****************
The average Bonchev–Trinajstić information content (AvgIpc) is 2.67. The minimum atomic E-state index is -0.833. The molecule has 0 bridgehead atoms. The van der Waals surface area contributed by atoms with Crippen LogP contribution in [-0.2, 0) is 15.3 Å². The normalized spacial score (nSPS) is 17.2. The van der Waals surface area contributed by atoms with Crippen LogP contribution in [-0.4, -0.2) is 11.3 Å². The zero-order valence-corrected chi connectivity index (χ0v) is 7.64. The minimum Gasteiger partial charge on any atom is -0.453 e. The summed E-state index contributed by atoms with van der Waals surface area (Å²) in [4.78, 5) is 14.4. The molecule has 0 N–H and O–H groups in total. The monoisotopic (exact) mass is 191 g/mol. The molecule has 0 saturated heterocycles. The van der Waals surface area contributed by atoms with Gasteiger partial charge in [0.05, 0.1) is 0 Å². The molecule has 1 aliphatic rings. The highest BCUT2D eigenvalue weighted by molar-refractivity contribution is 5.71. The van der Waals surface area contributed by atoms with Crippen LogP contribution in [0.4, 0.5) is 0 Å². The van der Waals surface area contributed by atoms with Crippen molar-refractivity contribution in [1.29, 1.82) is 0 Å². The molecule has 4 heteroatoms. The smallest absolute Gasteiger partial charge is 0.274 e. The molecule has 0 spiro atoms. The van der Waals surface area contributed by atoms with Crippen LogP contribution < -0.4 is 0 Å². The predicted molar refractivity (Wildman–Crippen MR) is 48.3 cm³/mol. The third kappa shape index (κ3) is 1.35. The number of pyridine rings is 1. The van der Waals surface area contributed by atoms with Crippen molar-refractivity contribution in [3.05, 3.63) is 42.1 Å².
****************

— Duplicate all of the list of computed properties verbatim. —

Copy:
The average Bonchev–Trinajstić information content (AvgIpc) is 2.67. The minimum atomic E-state index is -0.833. The molecule has 0 bridgehead atoms. The van der Waals surface area contributed by atoms with Crippen LogP contribution in [-0.2, 0) is 15.3 Å². The normalized spacial score (nSPS) is 17.2. The van der Waals surface area contributed by atoms with Crippen LogP contribution in [-0.4, -0.2) is 11.3 Å². The zero-order valence-corrected chi connectivity index (χ0v) is 7.64. The minimum Gasteiger partial charge on any atom is -0.453 e. The summed E-state index contributed by atoms with van der Waals surface area (Å²) in [4.78, 5) is 14.4. The molecule has 0 N–H and O–H groups in total. The monoisotopic (exact) mass is 191 g/mol. The molecule has 0 saturated heterocycles. The van der Waals surface area contributed by atoms with Gasteiger partial charge in [0.05, 0.1) is 0 Å². The molecule has 1 aliphatic rings. The highest BCUT2D eigenvalue weighted by molar-refractivity contribution is 5.71. The van der Waals surface area contributed by atoms with Crippen LogP contribution in [0.4, 0.5) is 0 Å². The van der Waals surface area contributed by atoms with Crippen molar-refractivity contribution in [1.29, 1.82) is 0 Å². The molecule has 4 heteroatoms. The smallest absolute Gasteiger partial charge is 0.274 e. The molecule has 0 spiro atoms. The van der Waals surface area contributed by atoms with Crippen LogP contribution < -0.4 is 0 Å². The predicted molar refractivity (Wildman–Crippen MR) is 48.3 cm³/mol. The third kappa shape index (κ3) is 1.35. The number of pyridine rings is 1. The van der Waals surface area contributed by atoms with Crippen molar-refractivity contribution in [3.05, 3.63) is 42.1 Å².